Rob spoke with the owner this morning, and though we’re not sure exactly why, demolition hasn’t begun yet. But it is, yet again, scheduled to begin next week. Apparently, it’s going to be taken down brick-by-brick by cheap labor. Great. So my question, as always, is so what does that mean for me? Maybe it will happen on time, and maybe, it won’t. Maybe we’ll eventually have a shop somewhere, but I’m beginning to wonder. Seriously, I know it’s all going to happen eventually, but my Aries-Cock nature is long past overdue for a meltdown. I want it NOW!!


Ok. We found a gorgeous house, too. It’s about a block and a half from the new shop, and it’s amazing. Three bedrooms. Two and a half baths. Fireplace. Garage. And it looks like this.

Ain’t that a hoot?!?

Here are a couple of photos of the interior.

Living Room to Dining Room [facing SE]

Living Room to Foyer [E]

Dining Room to Living Room [NW]

Dining Room to Foyer [N]

In the Foyer [NW]

In the Kitchen [SE]

In the Kitchen [SW]

In the Kitchen [NW]

Sorry. No photos of the upstairs, yet. It’s a little bland, frankly. All the walls are white, and there’s hardwood floors in the hall and master bedroom and carpet in the two smaller front bedrooms. There’s a large bath with shower next to the master bedroom with a double vanity and tiled floors and a smaller tiled bath at the far end of the hall with a claw-foot tub, antique-style high-tank commode, and a pedestal sink. In general, it’s nice, clean, well-insulated, and all-together charming. Better yet, it’s the same price as the freakin’ money pit we’re moving out of. Can I get an Amen?!?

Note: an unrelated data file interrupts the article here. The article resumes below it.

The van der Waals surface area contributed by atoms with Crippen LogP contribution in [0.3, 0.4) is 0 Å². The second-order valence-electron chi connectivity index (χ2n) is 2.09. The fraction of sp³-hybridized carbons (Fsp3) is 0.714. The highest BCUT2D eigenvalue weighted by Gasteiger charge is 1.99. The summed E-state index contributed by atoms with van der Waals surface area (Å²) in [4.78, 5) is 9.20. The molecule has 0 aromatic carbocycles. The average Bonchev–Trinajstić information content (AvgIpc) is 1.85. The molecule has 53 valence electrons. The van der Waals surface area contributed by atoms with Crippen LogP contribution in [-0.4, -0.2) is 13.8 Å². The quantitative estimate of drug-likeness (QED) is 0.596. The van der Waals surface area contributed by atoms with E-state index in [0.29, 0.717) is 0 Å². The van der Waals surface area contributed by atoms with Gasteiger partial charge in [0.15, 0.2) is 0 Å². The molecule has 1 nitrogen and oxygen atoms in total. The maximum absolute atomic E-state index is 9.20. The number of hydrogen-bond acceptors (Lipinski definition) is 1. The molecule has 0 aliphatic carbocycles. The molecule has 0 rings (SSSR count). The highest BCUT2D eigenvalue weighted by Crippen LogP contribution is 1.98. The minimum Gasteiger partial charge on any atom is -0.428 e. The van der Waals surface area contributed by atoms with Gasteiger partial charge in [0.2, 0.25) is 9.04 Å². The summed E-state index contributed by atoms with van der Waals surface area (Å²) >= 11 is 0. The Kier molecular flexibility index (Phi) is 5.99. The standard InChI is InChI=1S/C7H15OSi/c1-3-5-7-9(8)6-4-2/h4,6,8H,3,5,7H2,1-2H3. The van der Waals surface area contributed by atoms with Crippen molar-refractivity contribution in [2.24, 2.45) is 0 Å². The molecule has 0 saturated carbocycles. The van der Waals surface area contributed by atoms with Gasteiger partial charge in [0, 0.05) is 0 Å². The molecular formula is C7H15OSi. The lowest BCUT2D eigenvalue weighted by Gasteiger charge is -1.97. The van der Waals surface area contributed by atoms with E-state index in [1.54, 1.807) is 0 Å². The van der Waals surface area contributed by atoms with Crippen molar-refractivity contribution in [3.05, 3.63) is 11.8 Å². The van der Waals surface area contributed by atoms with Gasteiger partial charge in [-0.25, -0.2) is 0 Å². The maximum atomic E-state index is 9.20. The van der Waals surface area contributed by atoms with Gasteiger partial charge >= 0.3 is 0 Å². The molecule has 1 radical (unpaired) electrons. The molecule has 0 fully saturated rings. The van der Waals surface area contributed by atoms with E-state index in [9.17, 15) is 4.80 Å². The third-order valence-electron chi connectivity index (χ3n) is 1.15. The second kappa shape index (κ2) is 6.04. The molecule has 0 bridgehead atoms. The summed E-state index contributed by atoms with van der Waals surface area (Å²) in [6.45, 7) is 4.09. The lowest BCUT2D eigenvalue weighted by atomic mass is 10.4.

Thank you, sister.

So there you have it. That’s what we’re looking at. And that’s why I’m anxious. It’s kind of like knowing you’re getting an Okama GameSphere for Christmas and not being able to open the box.

Yes, Moma. As a matter of fact I am doing my best Yosemite Sam impression right about now.

She (my mom) is doing well, by the way. She’s still on chemo, but I’m quite proud to say that she had a little come-to-Jesus meeting with her doctors and told them that she a) was bored out of her mind, b) was going back to work, and c) needed whatever kind of anti-nausea medication they had to give her to get her there. She’s there, has been there for probably a month, now, and is going gangbusters. Of course, she’s still sick. She’s tired, too. But she’s going, and from every conversation we’ve had on the subject, she’s got a great attitude about the whole experience. That’s my Moma. *sigh* Wonder where she gets it? 😉

Have fun, folks!
See you in the funnies.